Welcome to the first in a series of articles reviewing the financial results of the 2022 Dairy season.
At NZAB, we've got a large data set now as a result of significant investment in a data analytics platform which we use to support our clients with real time insights. We're able to use this platform to look at the trends that we are seeing in the dairy industry and provide real time insights rather than having to wait a year for the benchmarking systems to catch up.
Given most farmers are starting to think about setting budgets for next season, it's important to have a bit of a guide as to what is happening to costs so that we can make informed decisions. But it is also critical that our bankers understand what's going on here, as many covenants are set around variances on costs, many of which are outside of farmer control.
So this first article covers our high level insights. Following this we will dive deeper into the individual trends and particular insights we take from it.
This is also an interactive series. So please get in touch with your questions, and we will publish a Q&A alongside our upcoming articles.
Milk Production and Revenue:
We've already seen from Fonterra's 2022 interim results that milk production was back by 4% year to date. Our data matches that trend. That shows that our farmers were largely budgeting for production to remain constant from last year.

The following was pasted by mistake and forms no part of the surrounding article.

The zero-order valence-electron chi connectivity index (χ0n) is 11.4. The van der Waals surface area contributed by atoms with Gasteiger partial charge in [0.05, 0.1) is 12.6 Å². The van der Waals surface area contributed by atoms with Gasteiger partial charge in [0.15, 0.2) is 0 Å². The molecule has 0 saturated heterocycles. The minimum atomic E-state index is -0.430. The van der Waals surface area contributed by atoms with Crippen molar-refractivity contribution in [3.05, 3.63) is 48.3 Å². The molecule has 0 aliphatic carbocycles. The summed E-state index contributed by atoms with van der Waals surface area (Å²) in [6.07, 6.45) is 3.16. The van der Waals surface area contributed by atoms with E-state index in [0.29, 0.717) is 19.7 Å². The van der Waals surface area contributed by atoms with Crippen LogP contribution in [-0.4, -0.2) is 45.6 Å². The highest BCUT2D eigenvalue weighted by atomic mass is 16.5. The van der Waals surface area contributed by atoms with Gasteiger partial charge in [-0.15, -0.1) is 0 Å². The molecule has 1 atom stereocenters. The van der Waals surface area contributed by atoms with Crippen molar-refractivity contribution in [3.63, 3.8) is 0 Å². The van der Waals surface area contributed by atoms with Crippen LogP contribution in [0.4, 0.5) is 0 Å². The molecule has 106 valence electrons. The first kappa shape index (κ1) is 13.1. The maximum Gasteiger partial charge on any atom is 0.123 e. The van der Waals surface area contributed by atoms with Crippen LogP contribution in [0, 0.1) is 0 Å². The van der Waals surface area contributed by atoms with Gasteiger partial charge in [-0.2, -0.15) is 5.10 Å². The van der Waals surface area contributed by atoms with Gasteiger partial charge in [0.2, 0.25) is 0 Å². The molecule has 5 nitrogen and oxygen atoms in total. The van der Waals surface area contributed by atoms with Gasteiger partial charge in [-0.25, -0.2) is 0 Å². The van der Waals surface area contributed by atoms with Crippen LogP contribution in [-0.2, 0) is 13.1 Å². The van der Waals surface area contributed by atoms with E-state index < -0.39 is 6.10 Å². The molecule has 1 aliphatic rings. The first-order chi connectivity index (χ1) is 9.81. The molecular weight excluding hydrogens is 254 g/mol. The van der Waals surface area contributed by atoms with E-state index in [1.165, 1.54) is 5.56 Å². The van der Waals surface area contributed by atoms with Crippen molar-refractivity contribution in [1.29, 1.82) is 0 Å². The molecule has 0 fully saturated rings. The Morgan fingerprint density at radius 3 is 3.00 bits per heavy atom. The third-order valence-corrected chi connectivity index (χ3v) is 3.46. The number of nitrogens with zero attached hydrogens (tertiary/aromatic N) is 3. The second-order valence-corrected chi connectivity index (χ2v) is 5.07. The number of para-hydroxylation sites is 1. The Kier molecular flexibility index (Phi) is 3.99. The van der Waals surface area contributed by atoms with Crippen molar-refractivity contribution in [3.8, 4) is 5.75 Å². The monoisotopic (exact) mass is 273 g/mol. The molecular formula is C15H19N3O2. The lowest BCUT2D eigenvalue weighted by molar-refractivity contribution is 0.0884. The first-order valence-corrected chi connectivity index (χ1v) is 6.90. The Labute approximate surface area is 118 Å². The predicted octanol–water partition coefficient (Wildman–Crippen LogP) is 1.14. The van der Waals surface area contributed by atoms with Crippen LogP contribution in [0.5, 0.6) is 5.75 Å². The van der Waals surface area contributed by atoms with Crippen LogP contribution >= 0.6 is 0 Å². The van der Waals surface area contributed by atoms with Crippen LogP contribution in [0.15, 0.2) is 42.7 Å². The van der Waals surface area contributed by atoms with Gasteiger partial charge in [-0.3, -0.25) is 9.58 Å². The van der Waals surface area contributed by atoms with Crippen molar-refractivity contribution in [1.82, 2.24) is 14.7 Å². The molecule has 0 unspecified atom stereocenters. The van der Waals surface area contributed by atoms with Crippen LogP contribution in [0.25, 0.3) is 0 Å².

However, cash receipts for the FY22 year are up by over 17% YOY, which recognises the impact of the higher farm gate milk price, and suggests that budgets were set at payout levels more in line with historical averages.
We've been hearing a lot lately about cost inflation. Well, the numbers are in and overall our farm working expenses have risen by 15%. That's more than twice the measured inflation in the New Zealand CPI which was 6.9%.
On a per KgMS basis, the increase is 18% due to the impact of production being below last year's levels. These are significant lifts.
The devil is in the detail, so we will unpick these numbers in the coming weeks. Clearly there's discretionary spend in the R&M numbers which is no surprise given the payout, so the headline number is a bit simplistic, but we will unpick that in upcoming articles.
Looking at expenses vs budget, over all the variance is 12%. The impacts of price rises vs what our farmers expected to spend are clearly evident.
The margin over costs (EBITDA Margin) has increased significantly this year as shown in the table below.
Our $8.90 differs from the headline Fonterra numbers due to production changes from year to year, and also these numbers are net of sharemilker / contract milker costs and levies.
This EBITDA margin is going to be one of the highest on record for the dairy sector this year. But not as high as we might have thought with the $1.51 of extra revenue being reduced by the $0.85 of increased costs.
We will cover The underlying trends in the 5 key expense categories. Get your questions through to us by clicking here
We hope you find these insights helpful!
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